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The 9 Most Shoplifted Items in America
The term “shoplifting” brings to mind images of Winona Ryder, angst-filled teenagers acting out for attention, and grubby kids sneaking candy into their pockets. But retail theft is more common than many of us realize; there are even organized shoplifting rings that nick millions of dollars worth of products. The crime of shoplifting costs U.S. stores $13 billion a year, which often causes the retailers to hike up prices to cover the loss. If some of the items at your local store seem a little expensive, keep your eye on shifty characters around these nine products that shoplifters most frequently target.
Where’s the beef? That’s what many retailers are left wondering after a shoplifter hits. In the past several years, meat has often emerged as the top item stolen from stores, as regular shoppers and kleptomaniacs alike feel the urge to slide a steak into their coat pocket. Most meat thieves go for the higher end products, such as filet mignon or lamb chops, and anti-theft experts have started hiding security tags under the price label or in the pad that soaks up the meat juice. All they really need to do though, is keep an eye out for the shopper who is being followed by a pack of drooling dogs.
The sharpest criminals seem to be taking razors from stores, probably because they are easy to hide and have a high resale value. And Gillette apparently is the best a thief can get. The Mach products from Gillette are always among the most taken razors since they are relatively pricey and high in demand. Americans aren’t alone in this trend; razors have ranked among the top shoplifted items in the world since at least 2003. Only men’s razors seem to be targeted, though, so we hope that doesn’t mean women are starting to skip shaving altogether.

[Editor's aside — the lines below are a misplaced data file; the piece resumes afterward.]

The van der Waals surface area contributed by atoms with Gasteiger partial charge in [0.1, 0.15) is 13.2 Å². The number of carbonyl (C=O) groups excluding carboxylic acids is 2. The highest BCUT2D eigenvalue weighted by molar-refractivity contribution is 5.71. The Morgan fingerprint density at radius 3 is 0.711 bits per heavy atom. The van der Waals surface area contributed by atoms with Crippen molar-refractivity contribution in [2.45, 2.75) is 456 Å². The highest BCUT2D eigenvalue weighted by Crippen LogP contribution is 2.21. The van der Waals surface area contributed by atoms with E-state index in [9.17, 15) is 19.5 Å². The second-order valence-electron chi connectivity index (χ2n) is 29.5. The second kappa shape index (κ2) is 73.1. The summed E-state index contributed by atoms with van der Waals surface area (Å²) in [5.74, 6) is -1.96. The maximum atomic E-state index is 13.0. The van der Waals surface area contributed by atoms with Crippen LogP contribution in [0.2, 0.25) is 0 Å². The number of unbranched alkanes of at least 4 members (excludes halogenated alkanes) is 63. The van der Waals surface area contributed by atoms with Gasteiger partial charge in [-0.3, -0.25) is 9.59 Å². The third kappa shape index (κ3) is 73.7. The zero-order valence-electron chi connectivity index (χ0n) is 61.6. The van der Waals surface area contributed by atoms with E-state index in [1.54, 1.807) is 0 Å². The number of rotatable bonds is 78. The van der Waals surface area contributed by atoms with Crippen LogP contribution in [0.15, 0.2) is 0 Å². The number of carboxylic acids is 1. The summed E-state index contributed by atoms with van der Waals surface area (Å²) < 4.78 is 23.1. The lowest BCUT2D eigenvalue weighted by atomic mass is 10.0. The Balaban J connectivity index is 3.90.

When you consider the fact that it costs more than $10,000 each year to take care of a child, it’s really not surprising that there’s a market for discounted infant formula. Formula normally costs $25 or more and babies can go through eight or ten cans a month. The financial strain of that, plus everything else tiny people need, can lead some desperate parents to swipe the formula from the store or buy it from less-than-legitimate sources who probably stole it off the shelf. The powdered formula is also used in the drug world to weaken the strength of cocaine or heroin.
Apparently many thieves are worried about getting wrinkles. One of the top beauty products being shoplifted is Oil of Olay’s Regenerist anti-aging line. Maybe the stress of stealing is starting to show on their faces. The Oil of Olay product is only one of many cosmetic items that is frequently taken. Since mascara and lipstick are made small enough for women to carry in their purses, they are also easy to hide from store employees and security guards. Most thieves go for the more expensive make-up or hair care brands to either use or sell, causing cosmetics brands to lose as much as 2% of sales to shoplifting.
When kids enter their rebellious phase, shoplifting alcohol is like the Holy Grail of misbehavior. Not only are they stealing, which they were undoubtedly taught not to do, but they’re taking something they’re forbidden from having. Because of teenagers and people who may not be able to afford their booze habit, alcohol is one of the things most often stolen from stores. People who are already drunk often go for lower-end brands, but the power names in alcohol, like Grey Goose vodka and Hennessy Cognac, and trendy beverages, such as Mike’s Hard Lemonade, often fly off the shelves into sticky fingers if not locked up.